EGU General Assembly 2022
© Author(s) 2022. This work is distributed under
the Creative Commons Attribution 4.0 License.

A new ice shelf melt model that accounts for freshwater discharge and application to Denman Glacier, East Antarctica

Tyler Pelle1, Adrian Jenkins2, Christine Dow3, and Jamin Greenbaum1
Tyler Pelle et al.
  • 1UC San Diego, Scripps Institution of Oceanography, La Jolla, United States of America (
  • 2Northumbria University, Geography and Environmental Sciences United Kingdom of Great Britain – England, Scotland, Wales
  • 3Department of Geography and Environmental Management, University of Waterloo, Waterloo, Ontario, Canada

Ice shelf basal melting is the primary mechanism by which the Antarctic Ice Sheet loses mass. While ocean forcing is the principal driver of basal melting, recent evidence suggests that localized melt maxima are located along deep grounding lines where large quantities of subglacial water are being discharged into sub-ice shelf cavities. As any change in the configuration of the grounding line can drastically influence the stress regime of the entire upstream grounded glacier, it is crucial we resolve this subglacial discharge-driven melting in a basal melt rate parameterization that can be used in standalone ice sheet models. Here, we extend the application of a 1D ocean and subglacial discharge driven melt parameterization into a 2D ice sheet model and apply it in forward simulations of Denman Glacier, East Antarctica.  Using subglacial hydrology model outputs to constrain the discharge inputs, we find that this parameterization resolves both local maxima and the large-scale spatial distribution of melt beneath the ice shelves buttressing Denman, Totten, Thwaites, and Pine Island glaciers. In the forward simulations of Denman Glacier, the melt contribution from subglacial discharge is required to reproduce contemporary patterns of grounding line retreat and rates volume loss. Under realistic 21st century ocean and subglacial forcing scenarios, Denman and Scott glaciers undergo largescale retreat and Denman Glacier retreats upstream to a ~10 km prograde section of bed topography upon which the grounding line stabilizes. However, under enhanced forcing, it is possible that Denman’s grounding line can overcome this topographic high and retreat inland into the deepest submarine trench on Earth beyond 2100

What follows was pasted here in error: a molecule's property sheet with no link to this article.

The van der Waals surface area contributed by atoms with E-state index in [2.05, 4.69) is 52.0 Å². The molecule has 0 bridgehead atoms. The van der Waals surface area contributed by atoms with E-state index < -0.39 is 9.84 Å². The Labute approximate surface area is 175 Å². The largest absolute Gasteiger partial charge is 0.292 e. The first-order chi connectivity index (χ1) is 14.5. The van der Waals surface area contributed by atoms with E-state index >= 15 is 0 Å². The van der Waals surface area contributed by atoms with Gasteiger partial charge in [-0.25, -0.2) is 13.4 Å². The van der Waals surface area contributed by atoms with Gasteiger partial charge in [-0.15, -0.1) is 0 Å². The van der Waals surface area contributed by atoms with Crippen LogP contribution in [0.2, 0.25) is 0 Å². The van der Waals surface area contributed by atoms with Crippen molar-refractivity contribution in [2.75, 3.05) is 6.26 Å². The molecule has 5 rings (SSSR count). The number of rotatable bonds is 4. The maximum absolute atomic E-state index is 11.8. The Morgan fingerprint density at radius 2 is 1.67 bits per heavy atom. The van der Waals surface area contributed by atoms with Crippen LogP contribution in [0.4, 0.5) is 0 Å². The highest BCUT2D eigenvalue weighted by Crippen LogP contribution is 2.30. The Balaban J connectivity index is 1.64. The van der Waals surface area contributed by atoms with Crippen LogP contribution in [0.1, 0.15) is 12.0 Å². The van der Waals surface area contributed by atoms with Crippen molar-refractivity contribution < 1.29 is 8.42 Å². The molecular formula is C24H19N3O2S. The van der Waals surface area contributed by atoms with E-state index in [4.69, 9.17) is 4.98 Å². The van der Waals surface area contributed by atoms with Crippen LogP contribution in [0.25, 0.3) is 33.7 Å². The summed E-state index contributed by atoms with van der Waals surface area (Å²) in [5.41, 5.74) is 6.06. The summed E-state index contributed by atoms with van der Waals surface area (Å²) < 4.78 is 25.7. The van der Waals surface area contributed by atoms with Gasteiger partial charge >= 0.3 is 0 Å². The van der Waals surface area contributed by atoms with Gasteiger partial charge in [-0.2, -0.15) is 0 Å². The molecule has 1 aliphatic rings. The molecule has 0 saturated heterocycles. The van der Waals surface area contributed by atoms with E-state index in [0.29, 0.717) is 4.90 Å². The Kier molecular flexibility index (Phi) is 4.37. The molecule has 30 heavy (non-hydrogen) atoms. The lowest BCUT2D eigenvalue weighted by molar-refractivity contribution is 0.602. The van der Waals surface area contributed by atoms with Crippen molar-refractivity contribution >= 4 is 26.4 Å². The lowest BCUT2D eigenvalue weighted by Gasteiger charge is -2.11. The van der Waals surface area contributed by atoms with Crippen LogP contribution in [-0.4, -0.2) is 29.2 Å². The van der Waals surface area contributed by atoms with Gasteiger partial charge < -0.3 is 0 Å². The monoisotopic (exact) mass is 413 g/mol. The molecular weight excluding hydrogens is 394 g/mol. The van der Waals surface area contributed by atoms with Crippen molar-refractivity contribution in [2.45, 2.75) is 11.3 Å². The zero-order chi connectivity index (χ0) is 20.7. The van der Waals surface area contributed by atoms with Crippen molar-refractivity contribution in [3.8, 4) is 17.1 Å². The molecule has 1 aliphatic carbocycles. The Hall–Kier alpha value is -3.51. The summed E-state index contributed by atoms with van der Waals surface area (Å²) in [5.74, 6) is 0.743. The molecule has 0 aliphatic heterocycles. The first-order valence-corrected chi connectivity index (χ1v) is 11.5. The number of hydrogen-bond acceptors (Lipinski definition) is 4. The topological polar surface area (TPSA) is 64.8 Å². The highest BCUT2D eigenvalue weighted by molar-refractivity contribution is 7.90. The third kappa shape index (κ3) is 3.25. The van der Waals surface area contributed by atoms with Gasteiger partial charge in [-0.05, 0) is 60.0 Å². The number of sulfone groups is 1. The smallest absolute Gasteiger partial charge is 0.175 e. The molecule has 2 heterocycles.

How to cite: Pelle, T., Jenkins, A., Dow, C., and Greenbaum, J.: A new ice shelf melt model that accounts for freshwater discharge and application to Denman Glacier, East Antarctica, EGU General Assembly 2022, Vienna, Austria, 23–27 May 2022, EGU22-10439,, 2022.

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